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evidence in the record indicates Plaintiff’s household expenses had remained constant since that time. To the contrary, the only evidence pertinent to Plaintiff’s household at the time of the hearing suggests that she had moved at least once since January of 2012. Without competent evidence to find the Plaintiff’s current household expenses, the trial court had no evidentiary basis for apportioning $328 in such expenses to the children. See, e.g., Atwell v. Atwell, 74 N.C. App. 231, 236, 328 S.E.2d 47, 50 (1985) (holding a trial court cannot estimate and attribute a portion of a party’s fixed household expenses to a child “based on speculation”). As a result, we hold that the trial court’s finding as to the reasonable expenses of the children is not supported by sufficient evidence, and the trial court’s order is unsupported by adequate findings. Newman, 64 N.C. App. at 128, 306 S.E.2d at 542. F. Disposition Given the trial court’s failure to make adequate and necessary findings sufficient to support a modification of Defendant’s child support obligation, vacatur and remand is appropriate. See, e.g., id. (vacating and remanding an order modifying child support for failure to make sufficient findings as to the reasonable needs of the child, the estates of the parties, and the parties’ reasonable expenses). Ordinarily, this Court does not restrict the trial court’s discretion to receive additional evidence on remand, as “the trial court is aware of the circumstances at the time of remand, and we are not[.]” Crews, ___ N.C. App. at ___, 821 S.E.2d at 472. However, this
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Court has restricted that discretion; for example, we may require the trial court to hear additional evidence if requested by the parties. Lasecki v. Lasecki, 246 N.C. App. 518, 543, 786 S.E.2d 286, 304 (2016). “And further, because of the specific issues addressed by the opinion, sometimes we do expressly require additional evidence on remand.” Crews, ___ N.C. App. at ___, 821 S.E.2d at 472 (citation omitted). The circumstances of the present case require the trial court to receive additional evidence. First, “this case is unusual, particularly for a non-guideline child support case, because during the . . . hearing, the parties presented little evidence regarding their living expenses[.]” Id. at ___, 821 S.E.2d at 473. The parties also presented sparse evidence regarding the value of their respective estates. Given the scant evidence in the record, the trial court will need to receive additional evidence to base the findings required to support an order modifying Defendant’s child support obligation. The Guidelines were revised earlier this year to cover combined monthly incomes of up to $30,000, and apply to cases “heard on or after” 1 January 2019. N.C. Child Support Guidelines, 2019 Ann. R. N.C. at 1-2 (Supp. May 2019). The trial court found the parties’ combined monthly income to be $28,712.33. Given the necessity for a further evidentiary hearing, this case may no longer be a high-income child support case when heard on remand, and instead will be presumptively governed by the Guidelines.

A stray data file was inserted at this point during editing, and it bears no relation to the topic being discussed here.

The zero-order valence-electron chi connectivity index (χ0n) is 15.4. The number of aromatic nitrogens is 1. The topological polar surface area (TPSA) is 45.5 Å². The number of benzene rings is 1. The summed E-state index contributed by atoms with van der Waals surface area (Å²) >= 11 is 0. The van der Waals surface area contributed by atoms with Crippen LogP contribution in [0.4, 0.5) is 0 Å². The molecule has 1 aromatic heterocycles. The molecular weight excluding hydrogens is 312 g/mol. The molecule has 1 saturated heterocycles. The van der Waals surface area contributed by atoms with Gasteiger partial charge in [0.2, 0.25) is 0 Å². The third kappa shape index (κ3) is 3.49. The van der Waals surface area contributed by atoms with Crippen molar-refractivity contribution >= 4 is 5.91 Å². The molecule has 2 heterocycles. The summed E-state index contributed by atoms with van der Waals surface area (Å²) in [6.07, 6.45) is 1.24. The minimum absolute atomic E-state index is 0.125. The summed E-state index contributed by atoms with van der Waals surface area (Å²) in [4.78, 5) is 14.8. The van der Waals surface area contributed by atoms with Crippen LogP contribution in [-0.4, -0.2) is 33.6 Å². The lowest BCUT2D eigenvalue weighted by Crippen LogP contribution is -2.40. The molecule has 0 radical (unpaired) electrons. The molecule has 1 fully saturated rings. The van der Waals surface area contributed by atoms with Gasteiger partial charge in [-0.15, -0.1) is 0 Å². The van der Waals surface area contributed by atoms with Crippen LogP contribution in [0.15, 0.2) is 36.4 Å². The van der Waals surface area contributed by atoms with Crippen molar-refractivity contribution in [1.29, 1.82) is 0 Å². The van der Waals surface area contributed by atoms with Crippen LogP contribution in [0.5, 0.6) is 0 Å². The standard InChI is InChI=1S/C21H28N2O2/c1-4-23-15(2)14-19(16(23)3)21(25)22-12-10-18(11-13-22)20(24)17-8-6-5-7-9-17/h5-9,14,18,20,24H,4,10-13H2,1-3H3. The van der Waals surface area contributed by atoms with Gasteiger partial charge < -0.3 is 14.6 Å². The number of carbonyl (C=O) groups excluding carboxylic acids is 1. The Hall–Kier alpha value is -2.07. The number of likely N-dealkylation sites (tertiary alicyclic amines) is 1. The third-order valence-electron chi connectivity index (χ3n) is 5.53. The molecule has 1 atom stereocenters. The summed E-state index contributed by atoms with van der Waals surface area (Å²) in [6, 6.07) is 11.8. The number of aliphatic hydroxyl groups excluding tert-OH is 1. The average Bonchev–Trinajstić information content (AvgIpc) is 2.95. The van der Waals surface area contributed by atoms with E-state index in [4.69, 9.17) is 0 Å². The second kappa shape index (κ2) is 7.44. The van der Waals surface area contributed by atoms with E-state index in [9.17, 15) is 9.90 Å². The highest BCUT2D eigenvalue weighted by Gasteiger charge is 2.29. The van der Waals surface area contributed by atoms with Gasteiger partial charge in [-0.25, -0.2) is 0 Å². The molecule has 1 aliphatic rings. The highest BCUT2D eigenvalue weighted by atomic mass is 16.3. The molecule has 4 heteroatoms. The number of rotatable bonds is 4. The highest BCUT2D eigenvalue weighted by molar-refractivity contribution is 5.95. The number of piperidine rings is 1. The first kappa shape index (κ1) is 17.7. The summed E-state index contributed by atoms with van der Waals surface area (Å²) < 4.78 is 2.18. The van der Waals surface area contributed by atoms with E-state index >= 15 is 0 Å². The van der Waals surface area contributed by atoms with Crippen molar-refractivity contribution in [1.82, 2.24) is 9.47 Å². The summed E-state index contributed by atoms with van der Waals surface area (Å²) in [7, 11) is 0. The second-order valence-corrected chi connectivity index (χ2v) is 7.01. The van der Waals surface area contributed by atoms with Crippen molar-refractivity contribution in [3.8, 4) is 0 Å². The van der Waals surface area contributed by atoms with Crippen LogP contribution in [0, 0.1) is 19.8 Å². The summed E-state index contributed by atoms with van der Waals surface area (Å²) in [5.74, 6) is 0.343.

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We instruct the trial court to hear additional evidence on remand to determine the parties’ respective incomes and if this remains a high-income case under the current version of the Guidelines. If the parties incomes do not met the standard of a high-income case, the trial court shall determine and resolve the modification of child support in accordance with the Guidelines and N.C. Gen. Stat. § 50-13.4(c). If the trial court finds that the parties’ aggregate income remains outside the scope of the Guidelines, it shall “hear evidence and make findings of fact on the parents’ income[s], estates (e.g., savings; real estate holdings, including fair market value and equity; stocks; and bonds) and present reasonable expenses[,]” Little, 74 N.C. App. at 20, 327 S.E.2d at 290, as well as on the children’s “actual past expenditures and present reasonable expenses.” Newman, 64 N.C. App. at 128, 306 S.E.2d at 542.
III. CONCLUSION For the foregoing reasons, we vacate and remand the trial court’s order modifying child support for further proceedings not inconsistent with this opinion.
VACATED AND REMANDED FOR FURTHER PROCEEDINGS. Judges TYSON and ARROWOOD concur. Report per Rule 30(e).